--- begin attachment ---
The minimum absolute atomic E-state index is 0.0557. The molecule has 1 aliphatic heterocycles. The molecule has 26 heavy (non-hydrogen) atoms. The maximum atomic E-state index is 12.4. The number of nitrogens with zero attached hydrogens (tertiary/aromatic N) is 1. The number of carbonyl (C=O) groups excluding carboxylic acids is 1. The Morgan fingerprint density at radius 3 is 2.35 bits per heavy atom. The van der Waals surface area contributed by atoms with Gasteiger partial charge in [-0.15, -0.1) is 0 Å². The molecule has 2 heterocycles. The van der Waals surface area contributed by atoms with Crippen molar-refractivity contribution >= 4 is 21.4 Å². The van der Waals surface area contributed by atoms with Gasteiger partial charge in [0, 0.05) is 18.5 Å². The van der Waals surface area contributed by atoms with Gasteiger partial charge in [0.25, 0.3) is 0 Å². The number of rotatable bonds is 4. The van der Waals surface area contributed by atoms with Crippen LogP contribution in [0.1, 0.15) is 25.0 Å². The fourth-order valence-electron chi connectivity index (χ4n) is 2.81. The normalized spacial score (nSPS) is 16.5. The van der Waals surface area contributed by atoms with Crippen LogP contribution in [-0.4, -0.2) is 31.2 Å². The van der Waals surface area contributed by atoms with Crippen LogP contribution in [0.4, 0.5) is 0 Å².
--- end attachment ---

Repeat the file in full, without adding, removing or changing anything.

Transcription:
The minimum absolute atomic E-state index is 0.0557. The molecule has 1 aliphatic heterocycles. The molecule has 26 heavy (non-hydrogen) atoms. The maximum atomic E-state index is 12.4. The number of nitrogens with zero attached hydrogens (tertiary/aromatic N) is 1. The number of carbonyl (C=O) groups excluding carboxylic acids is 1. The Morgan fingerprint density at radius 3 is 2.35 bits per heavy atom. The van der Waals surface area contributed by atoms with Gasteiger partial charge in [-0.15, -0.1) is 0 Å². The molecule has 2 heterocycles. The van der Waals surface area contributed by atoms with Crippen molar-refractivity contribution >= 4 is 21.4 Å². The van der Waals surface area contributed by atoms with Gasteiger partial charge in [0, 0.05) is 18.5 Å². The van der Waals surface area contributed by atoms with Gasteiger partial charge in [0.25, 0.3) is 0 Å². The number of rotatable bonds is 4. The van der Waals surface area contributed by atoms with Crippen LogP contribution in [0.1, 0.15) is 25.0 Å². The fourth-order valence-electron chi connectivity index (χ4n) is 2.81. The normalized spacial score (nSPS) is 16.5. The van der Waals surface area contributed by atoms with Crippen LogP contribution in [-0.4, -0.2) is 31.2 Å². The van der Waals surface area contributed by atoms with Crippen LogP contribution in [0.4, 0.5) is 0 Å².